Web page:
Paladin of Souls by Lois McMaster Bujold has been on my to-read list for probably 6 months at least, but I finally got it from the library and gave it a whirl. (The delay was not due to any fault of the book; I just hadn't gotten around to picking it up at the library for a while, and the last time I looked for it the one copy they have was checked out.)
For the record, though it is not a direct sequel to any books, it does take place in the same world with some of the same characters as The Curse of Chalion. While it is not imperative that you read Curse first, it does take place before Paladin and I think I would have found the learning curve to be less steep if I had read it before tackling Paladin. But do as you please; the learning curve is still manageable in Paladin even on its own (for me, anyway), even if it did take me a few chapters to get all the characters straight in my mind. (This was mostly due to the names being unusual; they all fit together with the world building quite nicely, but it took me a while to get used to the style.)
I have really enjoyed all of Bujold's science fiction works, and it's interesting to see the difference between her style with the Vorkosigan saga and her fantasy books. It's almost like reading a completely different author, though you still get all the rich characterization I've come to expect from her books. Watching the character development in Paladin of Souls was especially refreshing. It is an excellent example of a character who is not particularly good at anything and has virtually no future developing into a capable, confident woman with a clear purpose in life. What's more, the main character is a widowed 40ish woman - not your typical protagonist, and yet somehow you find yourself rooting for her the entire time. One of the most difficult things about character development is leaving room for growth in your protagonist while still making the reader like them from the get go, and Bujold pulls that off beautifully. And for anyone struggling with that in their own writing, one of the biggest ways she makes that happen is by having her protagonist be extremely proactive. In the very first chapter we see her mulling over her stagnating life and taking steps to try to change it. No puttering around, bemoaning her fate; she tries to run away immediately. (Sorry if I spoiled the first chapter for you. Don't worry, a lot more happens after that.)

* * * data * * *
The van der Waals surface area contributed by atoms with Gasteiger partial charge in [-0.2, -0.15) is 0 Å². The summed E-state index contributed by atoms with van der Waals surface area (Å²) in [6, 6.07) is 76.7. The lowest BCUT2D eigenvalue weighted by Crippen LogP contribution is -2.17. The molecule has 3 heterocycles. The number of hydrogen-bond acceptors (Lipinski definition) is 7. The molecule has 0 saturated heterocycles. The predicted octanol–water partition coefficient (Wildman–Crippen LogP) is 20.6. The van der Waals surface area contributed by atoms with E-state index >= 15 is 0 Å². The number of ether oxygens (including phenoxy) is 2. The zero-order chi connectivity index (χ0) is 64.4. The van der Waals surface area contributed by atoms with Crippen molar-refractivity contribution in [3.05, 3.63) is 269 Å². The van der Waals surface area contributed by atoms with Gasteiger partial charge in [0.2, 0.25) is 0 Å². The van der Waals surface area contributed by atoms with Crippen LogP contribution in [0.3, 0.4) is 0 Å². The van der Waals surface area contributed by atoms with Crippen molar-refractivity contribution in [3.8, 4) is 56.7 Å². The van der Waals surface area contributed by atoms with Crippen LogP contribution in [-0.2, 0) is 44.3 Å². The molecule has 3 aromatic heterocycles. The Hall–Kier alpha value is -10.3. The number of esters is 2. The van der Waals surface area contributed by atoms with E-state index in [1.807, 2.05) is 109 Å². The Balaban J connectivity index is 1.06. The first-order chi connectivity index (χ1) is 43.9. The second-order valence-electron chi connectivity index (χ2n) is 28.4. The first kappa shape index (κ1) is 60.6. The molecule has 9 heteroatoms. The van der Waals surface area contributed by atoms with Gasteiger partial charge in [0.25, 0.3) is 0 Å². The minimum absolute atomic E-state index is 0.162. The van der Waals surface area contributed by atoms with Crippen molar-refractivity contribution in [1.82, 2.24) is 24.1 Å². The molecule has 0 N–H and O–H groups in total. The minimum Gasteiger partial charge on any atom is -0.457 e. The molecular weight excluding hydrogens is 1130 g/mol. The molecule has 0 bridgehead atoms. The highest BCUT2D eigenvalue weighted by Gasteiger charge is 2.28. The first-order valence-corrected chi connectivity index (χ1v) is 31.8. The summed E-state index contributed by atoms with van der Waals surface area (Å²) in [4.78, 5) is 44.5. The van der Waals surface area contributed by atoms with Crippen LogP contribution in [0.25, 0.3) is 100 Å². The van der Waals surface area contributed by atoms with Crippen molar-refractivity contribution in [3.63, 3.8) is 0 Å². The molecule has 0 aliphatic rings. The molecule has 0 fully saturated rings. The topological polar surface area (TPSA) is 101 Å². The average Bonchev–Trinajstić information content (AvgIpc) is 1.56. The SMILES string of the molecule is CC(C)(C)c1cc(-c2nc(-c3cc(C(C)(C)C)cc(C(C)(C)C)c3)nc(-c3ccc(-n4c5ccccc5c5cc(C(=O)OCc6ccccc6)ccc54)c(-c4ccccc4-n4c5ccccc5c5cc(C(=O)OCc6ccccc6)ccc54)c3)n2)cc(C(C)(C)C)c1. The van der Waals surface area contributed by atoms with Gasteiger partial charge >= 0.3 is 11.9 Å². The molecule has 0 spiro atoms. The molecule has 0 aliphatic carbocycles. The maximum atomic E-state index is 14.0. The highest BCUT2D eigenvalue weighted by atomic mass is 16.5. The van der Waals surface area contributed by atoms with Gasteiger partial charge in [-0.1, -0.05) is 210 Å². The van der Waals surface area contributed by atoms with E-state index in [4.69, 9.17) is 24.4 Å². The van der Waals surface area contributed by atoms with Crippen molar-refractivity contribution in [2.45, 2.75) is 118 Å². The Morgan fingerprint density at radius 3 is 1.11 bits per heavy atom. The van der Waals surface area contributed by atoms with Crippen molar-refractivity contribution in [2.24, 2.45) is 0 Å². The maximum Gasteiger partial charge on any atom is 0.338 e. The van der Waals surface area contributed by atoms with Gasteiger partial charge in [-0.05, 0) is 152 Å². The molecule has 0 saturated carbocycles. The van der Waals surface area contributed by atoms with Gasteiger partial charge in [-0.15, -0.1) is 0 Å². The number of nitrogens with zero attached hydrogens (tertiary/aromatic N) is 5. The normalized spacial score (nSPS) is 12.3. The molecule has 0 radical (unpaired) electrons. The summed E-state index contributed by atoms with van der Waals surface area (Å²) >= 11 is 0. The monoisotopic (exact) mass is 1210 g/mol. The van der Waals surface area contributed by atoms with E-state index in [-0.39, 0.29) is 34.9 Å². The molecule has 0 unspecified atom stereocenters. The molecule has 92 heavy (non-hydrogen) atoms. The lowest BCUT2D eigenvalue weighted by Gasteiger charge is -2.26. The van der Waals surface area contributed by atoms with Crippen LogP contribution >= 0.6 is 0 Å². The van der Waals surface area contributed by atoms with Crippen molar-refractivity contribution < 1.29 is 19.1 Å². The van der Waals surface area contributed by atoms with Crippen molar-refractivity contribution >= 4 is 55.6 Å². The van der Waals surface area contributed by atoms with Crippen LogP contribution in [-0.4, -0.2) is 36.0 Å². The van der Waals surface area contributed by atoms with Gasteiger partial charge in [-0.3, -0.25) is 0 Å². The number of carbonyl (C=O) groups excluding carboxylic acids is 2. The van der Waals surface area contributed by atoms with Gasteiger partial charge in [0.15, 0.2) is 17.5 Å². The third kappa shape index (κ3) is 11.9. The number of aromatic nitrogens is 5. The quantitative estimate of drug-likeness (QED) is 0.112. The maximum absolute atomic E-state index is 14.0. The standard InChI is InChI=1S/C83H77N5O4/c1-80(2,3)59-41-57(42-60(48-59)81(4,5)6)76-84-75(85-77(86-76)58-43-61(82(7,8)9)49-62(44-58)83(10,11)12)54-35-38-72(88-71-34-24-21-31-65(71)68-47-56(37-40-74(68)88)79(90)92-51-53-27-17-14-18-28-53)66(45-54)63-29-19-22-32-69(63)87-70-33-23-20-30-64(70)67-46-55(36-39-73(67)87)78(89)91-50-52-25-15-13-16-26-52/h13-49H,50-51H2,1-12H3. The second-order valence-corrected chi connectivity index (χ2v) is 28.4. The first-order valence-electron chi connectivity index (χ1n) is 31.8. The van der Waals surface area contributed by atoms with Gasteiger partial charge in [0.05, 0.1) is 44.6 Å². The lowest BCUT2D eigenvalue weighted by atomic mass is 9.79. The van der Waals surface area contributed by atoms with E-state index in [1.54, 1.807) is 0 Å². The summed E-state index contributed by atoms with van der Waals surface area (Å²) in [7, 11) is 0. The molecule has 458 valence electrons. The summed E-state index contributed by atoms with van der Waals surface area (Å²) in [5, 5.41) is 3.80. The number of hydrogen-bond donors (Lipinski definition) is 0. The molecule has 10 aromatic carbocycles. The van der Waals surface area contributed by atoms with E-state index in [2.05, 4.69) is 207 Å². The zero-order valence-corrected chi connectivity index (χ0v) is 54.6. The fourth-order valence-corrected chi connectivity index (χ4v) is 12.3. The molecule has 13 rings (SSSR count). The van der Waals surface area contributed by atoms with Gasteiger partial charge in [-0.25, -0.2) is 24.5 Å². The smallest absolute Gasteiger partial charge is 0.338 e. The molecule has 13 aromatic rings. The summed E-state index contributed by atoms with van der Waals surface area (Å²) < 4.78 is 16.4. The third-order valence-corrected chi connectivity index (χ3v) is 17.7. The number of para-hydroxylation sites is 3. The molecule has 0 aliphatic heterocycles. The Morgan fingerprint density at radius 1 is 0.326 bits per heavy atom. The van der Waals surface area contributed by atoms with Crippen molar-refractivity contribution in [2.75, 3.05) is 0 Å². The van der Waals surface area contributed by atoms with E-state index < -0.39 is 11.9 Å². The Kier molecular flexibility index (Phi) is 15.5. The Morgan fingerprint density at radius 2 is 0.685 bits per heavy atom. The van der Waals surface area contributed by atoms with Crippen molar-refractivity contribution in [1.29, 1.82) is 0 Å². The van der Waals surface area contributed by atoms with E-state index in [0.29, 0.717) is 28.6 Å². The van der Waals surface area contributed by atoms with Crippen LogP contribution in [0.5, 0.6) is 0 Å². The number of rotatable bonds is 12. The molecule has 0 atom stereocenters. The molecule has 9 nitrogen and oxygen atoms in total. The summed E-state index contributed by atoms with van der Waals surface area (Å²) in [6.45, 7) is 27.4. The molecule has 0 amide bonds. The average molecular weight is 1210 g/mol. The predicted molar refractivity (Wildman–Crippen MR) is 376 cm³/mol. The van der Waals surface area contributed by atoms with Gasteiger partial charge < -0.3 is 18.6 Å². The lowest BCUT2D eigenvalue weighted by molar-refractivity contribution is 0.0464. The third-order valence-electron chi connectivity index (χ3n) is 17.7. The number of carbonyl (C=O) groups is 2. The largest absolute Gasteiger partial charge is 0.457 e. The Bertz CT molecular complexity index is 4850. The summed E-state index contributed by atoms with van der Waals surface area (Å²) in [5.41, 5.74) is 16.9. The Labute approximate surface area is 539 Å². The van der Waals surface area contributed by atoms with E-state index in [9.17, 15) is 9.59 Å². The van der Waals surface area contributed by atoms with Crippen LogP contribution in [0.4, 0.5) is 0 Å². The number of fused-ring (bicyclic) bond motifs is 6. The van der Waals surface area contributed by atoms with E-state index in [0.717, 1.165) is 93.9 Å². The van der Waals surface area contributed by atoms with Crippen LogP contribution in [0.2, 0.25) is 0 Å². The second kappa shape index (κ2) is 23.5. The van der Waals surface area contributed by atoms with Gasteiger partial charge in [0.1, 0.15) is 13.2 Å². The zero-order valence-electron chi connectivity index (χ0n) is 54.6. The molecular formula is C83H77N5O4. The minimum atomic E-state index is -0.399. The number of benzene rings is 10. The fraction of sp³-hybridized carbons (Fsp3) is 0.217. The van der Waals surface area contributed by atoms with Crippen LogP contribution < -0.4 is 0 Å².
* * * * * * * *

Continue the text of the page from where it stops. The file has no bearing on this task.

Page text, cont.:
Anyway, I highly recommend trying Paladin of Souls if you're in the mood for some epic fantasy. Expect a review of Curse of Chalion soon too (as soon as I finish it).